Ask Dr. Whiteman: Can Gynecomastia be Prevented or Treated?

Dealing with the challenges of gynecomastia, a common condition that causes enlarged breasts in men, can be very difficult for men of all ages. Although gynecomastia does not present any serious medical risk to those afflicted with it, the emotional and psychological burdens can be overwhelming. This is why I have noticed a large influx of men seeking relief from gynecomastia over the last decade. I receive a lot of questions from patients about what can be done to prevent and/or treat gynecomastia, so I have taken some time to answer a few of the more common questions to help provide some clarity:

preventing-gynecomastiaQuestion #1: Is there anything men can do to prevent gynecomastia before it occurs?
Every guy is different, but the cause for developing gynecomastia is typically not something that is within a patient’s control. For instance, the most common cause of enlarged breast growth in men is a natural hormone imbalance. Gynecomastia can also occur as a result of reactions to certain medical conditions like liver or kidney failure, tumors and hyperthyroidism, or side effects to medications or medical treatments including some blood pressure or heart disease medicines, as well as chemotherapy. However, I recommend that guys maintain a healthy, balanced diet and avoid recreational drug use as weight gain, malnutrition, and drug abuse can also sometimes lead to gynecomastia.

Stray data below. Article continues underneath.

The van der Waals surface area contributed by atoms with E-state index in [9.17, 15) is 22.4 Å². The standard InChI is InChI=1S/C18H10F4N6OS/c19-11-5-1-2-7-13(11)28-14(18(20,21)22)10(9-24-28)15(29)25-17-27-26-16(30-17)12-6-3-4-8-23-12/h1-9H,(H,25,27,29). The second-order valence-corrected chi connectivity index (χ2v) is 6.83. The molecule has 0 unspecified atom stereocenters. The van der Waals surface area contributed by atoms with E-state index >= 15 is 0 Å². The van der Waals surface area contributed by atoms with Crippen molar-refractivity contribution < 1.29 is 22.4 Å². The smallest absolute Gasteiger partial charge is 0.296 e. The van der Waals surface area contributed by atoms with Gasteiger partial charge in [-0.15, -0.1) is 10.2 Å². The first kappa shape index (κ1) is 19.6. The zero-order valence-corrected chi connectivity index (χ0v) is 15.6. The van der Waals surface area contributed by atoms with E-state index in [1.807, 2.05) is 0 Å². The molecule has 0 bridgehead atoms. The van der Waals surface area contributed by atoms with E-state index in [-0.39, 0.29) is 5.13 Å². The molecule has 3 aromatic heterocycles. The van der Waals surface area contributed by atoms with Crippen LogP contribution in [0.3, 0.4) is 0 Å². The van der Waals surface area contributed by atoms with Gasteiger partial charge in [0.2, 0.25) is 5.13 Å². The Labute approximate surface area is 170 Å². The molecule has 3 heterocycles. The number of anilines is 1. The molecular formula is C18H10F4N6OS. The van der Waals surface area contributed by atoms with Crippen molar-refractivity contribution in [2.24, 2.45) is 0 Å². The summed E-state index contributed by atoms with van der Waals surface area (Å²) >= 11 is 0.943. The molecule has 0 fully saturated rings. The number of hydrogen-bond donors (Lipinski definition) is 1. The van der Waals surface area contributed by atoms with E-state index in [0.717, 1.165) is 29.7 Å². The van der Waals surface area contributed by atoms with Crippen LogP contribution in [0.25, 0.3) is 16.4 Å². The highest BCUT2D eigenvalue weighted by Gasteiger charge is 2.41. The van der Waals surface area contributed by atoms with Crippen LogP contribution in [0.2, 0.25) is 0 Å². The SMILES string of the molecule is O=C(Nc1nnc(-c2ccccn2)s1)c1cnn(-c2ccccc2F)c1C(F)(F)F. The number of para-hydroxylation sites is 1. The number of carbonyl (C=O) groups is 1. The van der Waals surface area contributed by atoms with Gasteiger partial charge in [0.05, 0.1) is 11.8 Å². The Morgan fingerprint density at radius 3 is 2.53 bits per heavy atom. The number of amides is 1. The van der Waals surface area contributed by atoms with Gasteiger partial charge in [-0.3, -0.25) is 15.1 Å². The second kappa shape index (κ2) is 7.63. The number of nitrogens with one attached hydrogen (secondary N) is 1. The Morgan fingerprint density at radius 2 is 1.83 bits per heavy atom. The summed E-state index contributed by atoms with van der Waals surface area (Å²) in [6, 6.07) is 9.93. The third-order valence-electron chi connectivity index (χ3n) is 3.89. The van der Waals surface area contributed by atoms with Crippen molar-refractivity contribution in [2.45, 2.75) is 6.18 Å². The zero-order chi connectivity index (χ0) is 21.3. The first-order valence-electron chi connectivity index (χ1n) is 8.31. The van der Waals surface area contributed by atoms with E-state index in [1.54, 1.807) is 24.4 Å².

Question #2: How young is too young to undergo male breast reduction surgery?
While some degree of breast enlargement is normal for newborns and boys going through puberty, gynecomastia can persist even after puberty. According to data collected by the National Institutes of Health (NIH), between 50% and 60% of adolescent males in the US suffer from gynecomastia. In many cases the breasts will flatten out as you enter your 20’s, but this isn’t always the case, and sometimes male breast reduction surgery is required. I typically advise adolescent patients and their parents to wait until they have gone through puberty before deciding on surgery.

Question #3: Can gynecomastia be effectively treated with exercise or medication?
Unfortunately not. Gynecomastia is the result of excess glandular tissue in the male breast, not excess fat. Meaning exercise (including exercises specifically intended to tone the chest) will not be able to treat gynecomastia. Additionally, to my knowledge there are no known approved medicinal treatments for gynecomastia. No exercise or medication will be able reduce the amount of breast tissue. This means that male breast reduction surgery is the only way to truly reduce the effects of gynecomastia.

Nobody should have to go through life feeling embarrassed or unsatisfied with their body. If you have any questions about gynecomastia and male breast reduction, contact me, Dr. David Whiteman to set up a complimentary plastic surgery consultation today. You can also follow us on Facebook, Twitter, Instagram, and Google+ for more cosmetic surgery tips, news, photos, and more.

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